If you are new to this blog, you are invited to read first “The Largest Heist in History” which was accepted as evidence and published by the British Parliament, House of Commons, Treasury Committee.

"It is typically characterised by strong, compelling, logic. I loosely use the term 'pyramid selling' to describe the activities of the City but you explain in crystal clear terms why this is so." commented Dr Vincent Cable MP to the author.

This blog demonstrates that:

- the financial system was turned into a pyramid scheme in a technical, legal sense (not just proverbial);

- the current crisis was easily predictable (without any benefit of hindsight) by any competent financier, i.e. with rudimentary knowledge of mathematics, hence avoidable.

It is up to readers to draw their own conclusions. Whether this crisis is a result of a conspiracy to defraud taxpayers, or a massive negligence, or it is just a misfortune, or maybe a Swedish count, Axel Oxenstierna, was right when he said to his son in the 17th century: "Do you not know, my son, with how little wisdom the world is governed?".

Sunday, 26 February 2012

City top talent


For all those who missed the table compiled by Patterson Associates and published in the paper edition of The Evening Standard on 22 February 2012, here it is:

Value added to the company per £1 in chief executive pay, 2006 - 2010:
SAB Miller:£21,950
Reckitt Benckiser:£11,958
Diageo:£9,199
Rolls-Royce:£5,182
Tesco:£1,028
BAE Systems:-£558
Legal & General:-£3,495
Barclays Bank:-£10,787
Royal Bank of Scotland:-£34,275
Source: Patterson Associates

The table shows the relationship between the notion of "the top City talent" and the skills and abilities to make/lose money for the investors/shareholders. No wonder pension funds, saving rates, endowments' returns are what they are. Any surprise?

For all those who follow "the City top talents" views on the current financial crisis and their depth of understanding, like Mr John Varley analytical view on this crisis (for example published on this blog) the figures in this table should look as expected.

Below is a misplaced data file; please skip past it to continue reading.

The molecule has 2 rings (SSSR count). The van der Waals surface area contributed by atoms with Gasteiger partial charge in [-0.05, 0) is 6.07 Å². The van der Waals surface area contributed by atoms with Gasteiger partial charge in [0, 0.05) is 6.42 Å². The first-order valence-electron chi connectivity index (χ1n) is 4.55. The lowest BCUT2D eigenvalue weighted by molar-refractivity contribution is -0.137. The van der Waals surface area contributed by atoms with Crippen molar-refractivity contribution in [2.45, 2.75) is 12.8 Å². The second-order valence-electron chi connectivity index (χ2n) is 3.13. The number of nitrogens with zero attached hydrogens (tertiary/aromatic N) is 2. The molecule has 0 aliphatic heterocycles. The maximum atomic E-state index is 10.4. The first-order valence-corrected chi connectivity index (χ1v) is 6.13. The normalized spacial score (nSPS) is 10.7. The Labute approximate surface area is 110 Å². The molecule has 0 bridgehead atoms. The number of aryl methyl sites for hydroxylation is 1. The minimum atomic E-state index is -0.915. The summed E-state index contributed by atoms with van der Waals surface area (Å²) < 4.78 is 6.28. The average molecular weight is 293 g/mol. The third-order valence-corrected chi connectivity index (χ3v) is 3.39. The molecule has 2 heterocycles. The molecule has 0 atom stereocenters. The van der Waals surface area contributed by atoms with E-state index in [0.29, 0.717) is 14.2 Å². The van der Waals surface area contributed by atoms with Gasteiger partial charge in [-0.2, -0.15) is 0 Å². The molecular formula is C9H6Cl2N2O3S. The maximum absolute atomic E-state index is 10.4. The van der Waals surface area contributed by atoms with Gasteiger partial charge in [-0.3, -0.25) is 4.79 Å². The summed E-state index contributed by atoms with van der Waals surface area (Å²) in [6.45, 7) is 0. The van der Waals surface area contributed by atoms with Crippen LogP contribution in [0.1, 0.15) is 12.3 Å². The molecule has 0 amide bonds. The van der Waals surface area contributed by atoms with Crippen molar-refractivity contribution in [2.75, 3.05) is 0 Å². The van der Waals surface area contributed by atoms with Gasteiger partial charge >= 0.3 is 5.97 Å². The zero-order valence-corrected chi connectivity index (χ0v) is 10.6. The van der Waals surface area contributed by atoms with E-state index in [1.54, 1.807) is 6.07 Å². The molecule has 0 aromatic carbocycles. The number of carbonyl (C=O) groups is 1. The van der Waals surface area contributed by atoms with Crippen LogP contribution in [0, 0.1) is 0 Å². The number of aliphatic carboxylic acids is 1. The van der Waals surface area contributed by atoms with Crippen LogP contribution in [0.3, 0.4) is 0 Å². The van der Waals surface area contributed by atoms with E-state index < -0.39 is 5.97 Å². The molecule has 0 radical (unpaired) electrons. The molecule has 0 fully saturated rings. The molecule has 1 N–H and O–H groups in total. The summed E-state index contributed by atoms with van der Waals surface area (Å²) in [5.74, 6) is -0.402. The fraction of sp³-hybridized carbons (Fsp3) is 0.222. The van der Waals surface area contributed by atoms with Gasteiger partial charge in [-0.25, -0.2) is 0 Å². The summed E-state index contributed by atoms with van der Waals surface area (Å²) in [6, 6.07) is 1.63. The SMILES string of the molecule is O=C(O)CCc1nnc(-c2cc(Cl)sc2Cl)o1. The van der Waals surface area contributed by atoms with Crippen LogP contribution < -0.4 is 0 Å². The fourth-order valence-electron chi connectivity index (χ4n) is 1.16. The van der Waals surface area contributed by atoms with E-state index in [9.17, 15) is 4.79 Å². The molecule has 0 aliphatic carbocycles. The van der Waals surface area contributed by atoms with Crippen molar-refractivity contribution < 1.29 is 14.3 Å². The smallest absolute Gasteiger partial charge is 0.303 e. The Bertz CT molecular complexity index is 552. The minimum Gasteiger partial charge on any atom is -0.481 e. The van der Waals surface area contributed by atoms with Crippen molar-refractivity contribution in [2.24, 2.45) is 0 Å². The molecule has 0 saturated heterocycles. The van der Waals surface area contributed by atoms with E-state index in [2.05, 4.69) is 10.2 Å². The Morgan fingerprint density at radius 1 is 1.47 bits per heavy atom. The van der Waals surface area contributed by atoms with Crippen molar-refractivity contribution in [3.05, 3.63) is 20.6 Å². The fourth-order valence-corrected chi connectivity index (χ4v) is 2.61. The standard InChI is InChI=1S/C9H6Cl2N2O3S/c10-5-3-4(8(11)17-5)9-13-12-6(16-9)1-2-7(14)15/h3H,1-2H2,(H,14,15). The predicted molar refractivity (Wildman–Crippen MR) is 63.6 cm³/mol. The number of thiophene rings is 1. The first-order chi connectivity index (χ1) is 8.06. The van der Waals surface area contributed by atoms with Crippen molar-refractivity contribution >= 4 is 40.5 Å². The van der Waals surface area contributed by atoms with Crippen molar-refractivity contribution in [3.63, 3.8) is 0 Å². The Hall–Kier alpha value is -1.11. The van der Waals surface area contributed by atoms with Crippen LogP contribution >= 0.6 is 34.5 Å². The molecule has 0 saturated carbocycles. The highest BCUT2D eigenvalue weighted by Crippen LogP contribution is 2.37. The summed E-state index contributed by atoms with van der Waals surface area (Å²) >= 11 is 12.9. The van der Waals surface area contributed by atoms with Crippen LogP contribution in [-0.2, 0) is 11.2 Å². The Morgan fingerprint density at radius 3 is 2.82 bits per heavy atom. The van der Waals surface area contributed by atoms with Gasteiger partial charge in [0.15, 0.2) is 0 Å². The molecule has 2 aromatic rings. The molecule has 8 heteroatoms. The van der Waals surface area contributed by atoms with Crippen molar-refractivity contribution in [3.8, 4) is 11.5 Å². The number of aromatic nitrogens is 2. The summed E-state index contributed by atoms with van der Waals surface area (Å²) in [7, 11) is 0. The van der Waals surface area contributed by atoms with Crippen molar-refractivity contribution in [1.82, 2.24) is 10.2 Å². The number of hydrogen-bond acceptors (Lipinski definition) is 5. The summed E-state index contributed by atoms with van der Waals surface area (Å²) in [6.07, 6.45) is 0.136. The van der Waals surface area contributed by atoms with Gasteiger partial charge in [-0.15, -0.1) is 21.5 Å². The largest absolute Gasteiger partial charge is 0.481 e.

It is likely that curbing City pay would give it a competitive advantage because now top pay in the City appears to attract top talent, but of the wrong sort.

5 comments:

  1. The answer seems to be to increase the chief executives pay substantially at RBS. An Extra Zero on the end should do it. Then the loss per pound spent on his pay would be smaller.

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  2. Yes Chris - I had a similar thought - you know it makes sense!!!

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  3. Hi Chris and RetiredDave

    ...shhhhhh... wait how long it will take to work that out for the banks' directors. If you use this measure if you are on the red (losses or depreciation of value, etc) the more you earn the less money you lose for a pound earned. But surely "City top talent" cannot really work out that:-)

    Best, Greg

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  4. This is a problem that (in mathematical terms) only exits in the positive numbers domain. The larger the profits you make for your company the higher the bonus/pay... and that's ok. That table becomes incorrect/irrelevant to the "Value added to the company per £1 in chief executive pay" proposition when the chief executive is making losses. The important word here is "added". Your head will hurt as soon as you start relating losses to this proposition. You can not! Losses simply do not make any sense here.
    It seems to me that "loss" does not exist in bankers' remuneration policies either. Let's wait for a bank director's comment here... but I fear the director's still dealing with his headache (assuming he/she started thinking about it)!

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    ReplyDelete